The Times reported that Captain Charles Knight, an English Naturalist and bird photographer, had said the American eagle on the quarter "has the feet of a wading bird, like a duck, and is in the act of taking off instead of in full flight as it should be to symbolize the majeaty and power of a progressive and independent nation."
Knight had been lecturing and showing his film "Filming the Gloden Eagle" to museums and geographic societies for three months. His complaint was that in full flight, it tucks its talons up underneath its body, not stretched back "like a duck's feet. It is the symbol of might and dignity, and yet the designer has given the grand old bird the feet of a duck."
H. A. MacNeil, the quarter's designer, answered Knight a few days later in the Times' Letters to the Editor section. He described Knight's observation as the "perennial question of the position of the feet of the eagle in flight" on the quarter.
As designer he was interested in the question. But he said no ornathologist could prove to him that the eagle's feet were tucked up underneith its body. Moreover, he had a photo showing a high- flying eagle with its feet trailing. He continued, "As a matter of fact this bird could fly with its feet swung either forward or back."
But he said of his depiction of the eagle as a symbol, "I did not place the eagle's feet forward, as it immediately bespeaks a warlikd bird ready to pounce on its prey. The United States is not a warlike country preying on weaker nations."
He ends with, "As Captain Knight truly says, we read into this bird the symbols of might and dignity. Why not also the symbol of peace?"
On the fifteenth, Captain Knight answered that though it was "so pleasing an explanation" he still felt it was "a pity to give that eagle...feet which impart to it an air of purposelessness." He continued, had he seen an eagle "with the drooping legs of the bird on the coin I should have concluded that the unhappy creature could not be in good health."
He concluded, "But let me assure Mr. MacNeil that no one whould be more distressed than I should be to see your eagle in an aggressive mood!"
All this banter in 1928, 12 years after the coin had entered circulation. Dare I say the talons probably are much more forward these days as we more and more attempt to be the policemen of the world.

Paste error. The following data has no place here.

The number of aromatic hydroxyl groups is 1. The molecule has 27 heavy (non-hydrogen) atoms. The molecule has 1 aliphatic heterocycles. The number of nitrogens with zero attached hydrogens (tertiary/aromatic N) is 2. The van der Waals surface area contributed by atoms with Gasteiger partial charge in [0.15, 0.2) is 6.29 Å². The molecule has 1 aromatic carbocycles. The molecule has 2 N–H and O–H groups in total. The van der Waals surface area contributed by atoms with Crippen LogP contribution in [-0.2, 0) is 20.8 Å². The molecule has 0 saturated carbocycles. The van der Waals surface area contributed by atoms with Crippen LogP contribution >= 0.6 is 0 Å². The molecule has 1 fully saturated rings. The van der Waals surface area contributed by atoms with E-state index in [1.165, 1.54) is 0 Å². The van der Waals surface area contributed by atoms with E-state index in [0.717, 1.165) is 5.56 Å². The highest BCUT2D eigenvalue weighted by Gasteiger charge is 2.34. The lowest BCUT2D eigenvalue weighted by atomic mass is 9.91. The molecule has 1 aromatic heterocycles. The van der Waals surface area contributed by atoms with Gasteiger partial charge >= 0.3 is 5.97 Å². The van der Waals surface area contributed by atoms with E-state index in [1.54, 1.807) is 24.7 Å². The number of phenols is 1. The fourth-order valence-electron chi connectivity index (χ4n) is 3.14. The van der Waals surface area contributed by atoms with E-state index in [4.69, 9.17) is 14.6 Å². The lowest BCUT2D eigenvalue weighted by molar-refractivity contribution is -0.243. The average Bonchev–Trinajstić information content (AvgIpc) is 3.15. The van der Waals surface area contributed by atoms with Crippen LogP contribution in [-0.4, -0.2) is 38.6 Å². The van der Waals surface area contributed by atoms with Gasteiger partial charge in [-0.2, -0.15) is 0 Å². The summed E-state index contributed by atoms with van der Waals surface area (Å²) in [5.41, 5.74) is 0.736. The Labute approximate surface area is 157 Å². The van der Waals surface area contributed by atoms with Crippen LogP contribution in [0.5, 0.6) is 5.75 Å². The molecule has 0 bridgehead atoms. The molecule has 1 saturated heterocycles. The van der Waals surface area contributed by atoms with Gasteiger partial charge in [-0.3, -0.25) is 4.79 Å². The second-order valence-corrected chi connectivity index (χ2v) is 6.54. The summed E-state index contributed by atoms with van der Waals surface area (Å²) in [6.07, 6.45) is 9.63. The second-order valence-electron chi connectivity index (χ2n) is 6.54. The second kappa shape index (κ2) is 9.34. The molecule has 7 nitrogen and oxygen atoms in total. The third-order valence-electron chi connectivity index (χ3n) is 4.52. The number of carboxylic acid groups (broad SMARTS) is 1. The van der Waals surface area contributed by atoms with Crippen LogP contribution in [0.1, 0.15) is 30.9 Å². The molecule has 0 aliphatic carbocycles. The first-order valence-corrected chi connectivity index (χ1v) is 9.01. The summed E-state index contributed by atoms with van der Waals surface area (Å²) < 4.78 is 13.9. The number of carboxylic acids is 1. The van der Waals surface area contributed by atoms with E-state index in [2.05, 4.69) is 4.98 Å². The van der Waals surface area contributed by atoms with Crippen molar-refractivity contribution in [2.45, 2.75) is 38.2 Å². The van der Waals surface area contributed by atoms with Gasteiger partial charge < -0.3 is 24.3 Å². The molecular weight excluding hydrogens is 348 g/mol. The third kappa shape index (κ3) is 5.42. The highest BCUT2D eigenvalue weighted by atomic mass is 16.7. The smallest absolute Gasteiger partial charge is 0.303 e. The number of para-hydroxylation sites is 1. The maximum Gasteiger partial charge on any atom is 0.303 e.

The Catholic Church has given us coin collectors a patron saint to watch over us. He is Saint Eligius, the patron saint of metalworkers and numismatists. His feast day is December 1. He came to my attention a couple months ago when a coworker was looking for information on St Anthony and fell in on St. Eligius. And then at Decenber's NOISE show, I found the the pictured metal in a dealer's tray. It's now mine.
Last night I wondered the internet looking for more information. The Catholic Online Saints (www.catholic.org/saints/saints/eligius.html) had the same text as my coworker had--must be where she got it. Anyway here is the short story more or less in their words.
Eligius was born around 590 near Limoges in France. He became an extremely skillful metalsmith and was appointed master of the mint under King Clotaire II of Paris. Eligius developed a close friendship with the king. His reputation as an outstanding metalsmith became widespread.
Fortune came with fame. He was very generous to the poor, ransomed many slaves, and built several churches and a monestary at Solignac. He also built a major convent in Paris with property he had received from Clotaire's son, King Dagobert I.
In 629, Eligius was appointed Dagobert's first counselor. On one mission he persuaded the Breton King Judiceal to accept Dagobert's authority.
Wanting to serve God more closely, he was ordained in 640 and became bishop of Noyon and Tournai. Preaching in Flanders, Antwerp, and Courtai, he made many converts.
Eligius died on December 1 in 660 at Noyon.
While seeking information, I fell upon an astounding site
filled with fine art. The painting here is from that site, the
Virtual Art Museum of Carol L. Gerten of Colorado. The first
version of her museum I found was in Warsaw, Poland. But it
pointed to a mirror site at www.metalab.unc.edu/cgfa at the
University of North Carolina. She has literally hundreds of great
images. By all means, if you are in the least interested in fine
art, visit her site. You will not regret the time it takes to
download some of the immages.